Ethics Opinion No. 76-3
Propriety of an Attorney in the Public Practice of Law Continuing to Represent Two Defendants in a Criminal Appeal in Which there is a Substantial Potential Conflict of Interest Between the Two Defendants.
The Committee has been asked whether or not an attorney in the public practice of law may continue to represent two defendants in a criminal appeal in which there is a substantial potential conflict of interest between the two defendants. From the facts presented to us, it is our understanding that a full and vigorous representation of the interests of one of the co-defendants would necessarily, at least inferentially, involve impuning the other co-defendants' testimony, and would further involve casting criminal responsibility from the codefendants jointly to one of the codefendants exclusively. We have also been asked to assume for purposes of the question that both of the co-defendants have had this potential conflict fully, fairly and candidly explained to them, by the attorney, and that after that explanation they desired to waive any conflict of interest and continue with the representation of a single attorney.
In this connection, we are referred to the case United States v. Amredo-Sarmiento, decided by the Second Circuit October 10, 1975. After reviewing the text of that opinion, we do not consider it on point. That opinion held that the Sixth Amendment right to assistance of counsel, when raised by a defendant in a criminal appeal, overbore the conflict of interest considerations involved in that case, and allowed the accused to make a selection of counsel of his choice despite that conflict. The question for our consideration, however, is whether or not the attorney so chosen should accept the proffered employment. As such, we deal with the obligations of the attorney not only to the accused, but also to the profession and the adversary system of justice.
In the Committee's opinion, the two defendants in the situation presented, may not continue to be represented by a single attorney.
This opinion is based in large part on EC 5-15, which provides in part:
If a lawyer is requested to undertake or to continue representation of multiple clients having potentially differing interests, he must weigh carefully the possibility that his judgment may be impaired or his loyalty divided if he accepts or continues the employment. He should resolve all doubts against the propriety of the representation. A lawyer should never represent in litigation multiple clients with differing interests; and there are few situations in which he would be justified in representing in litigation multiple clients with potentially differing interests.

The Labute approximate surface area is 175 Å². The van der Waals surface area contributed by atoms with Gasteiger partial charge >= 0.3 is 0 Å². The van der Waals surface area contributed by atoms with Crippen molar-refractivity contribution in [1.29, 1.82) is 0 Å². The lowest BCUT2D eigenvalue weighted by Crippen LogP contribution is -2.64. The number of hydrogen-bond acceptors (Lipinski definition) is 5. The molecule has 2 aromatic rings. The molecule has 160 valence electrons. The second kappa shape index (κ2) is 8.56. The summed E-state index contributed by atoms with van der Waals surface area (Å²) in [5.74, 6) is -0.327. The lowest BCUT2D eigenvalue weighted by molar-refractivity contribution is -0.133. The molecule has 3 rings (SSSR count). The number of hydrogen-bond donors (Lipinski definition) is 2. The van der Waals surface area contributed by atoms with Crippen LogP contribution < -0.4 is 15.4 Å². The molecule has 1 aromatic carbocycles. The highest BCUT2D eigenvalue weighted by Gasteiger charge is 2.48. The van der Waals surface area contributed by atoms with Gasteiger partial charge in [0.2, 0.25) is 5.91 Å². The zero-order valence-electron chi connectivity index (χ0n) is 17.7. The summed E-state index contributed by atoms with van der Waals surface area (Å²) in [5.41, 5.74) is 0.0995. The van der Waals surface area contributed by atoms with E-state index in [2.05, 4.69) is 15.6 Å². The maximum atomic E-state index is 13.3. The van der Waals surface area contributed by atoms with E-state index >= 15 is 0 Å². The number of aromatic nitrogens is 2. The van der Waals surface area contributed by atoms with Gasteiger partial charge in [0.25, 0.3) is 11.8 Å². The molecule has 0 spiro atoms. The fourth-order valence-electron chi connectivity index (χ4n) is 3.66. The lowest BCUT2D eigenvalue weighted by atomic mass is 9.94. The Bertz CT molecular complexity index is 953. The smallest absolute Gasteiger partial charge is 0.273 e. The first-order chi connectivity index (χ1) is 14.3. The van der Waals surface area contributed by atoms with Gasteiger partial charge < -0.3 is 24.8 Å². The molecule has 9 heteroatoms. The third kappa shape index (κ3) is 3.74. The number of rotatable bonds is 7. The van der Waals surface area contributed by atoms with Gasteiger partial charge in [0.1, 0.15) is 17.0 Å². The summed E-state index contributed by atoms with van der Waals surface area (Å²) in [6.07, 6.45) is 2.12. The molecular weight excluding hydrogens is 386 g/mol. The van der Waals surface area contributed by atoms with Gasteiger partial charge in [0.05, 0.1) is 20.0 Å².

In the Committee's view, the facts presented indicate a very strong potential for differing interests between multiple clients, if not actually differing interest at this time. It is therefore the Committee's opinion, as previously expressed, that the attorney may not continue to represent both defendants.
The waiver of this conflict by the co-defendants does not cure the conflict. EC 516 provides:
In those instances in which a lawyer is justified in representing two or more clients having differing interests, it is nevertheless essential that each client be given the opportunity to evaluate his need for representation free of any potential conflict and to obtain other counsel if he so desires. Thus, before a lawyer may represent multiple clients, he should explain fully to each client the implications of the common representation and should accept or continue employment only if the clients consent.
It is our opinion that this is not an "instance in which a lawyer is justified in representing two or more clients," and therefore the clients' consent does not cure the taint created by the conflicting or potentially conflicting interests of the co-defendants. There is an initial threshold question which must be answered by the attorney representing multiple clients in litigation, which is whether or not, under the particular facts and circumstances of the case, he would be ethically permitted to continue the multiple representation. If that question is answered affirmatively, the attorney still has an obligation to explain the potential conflict to each of, the multiple clients, and after such explanation, secure the clients consent to such continued multiple representation. In the case before the Committee the threshold question is answered negatively, and therefore the question of the clients consent never arises.
Approved by Board of Governors on June 1, 1976.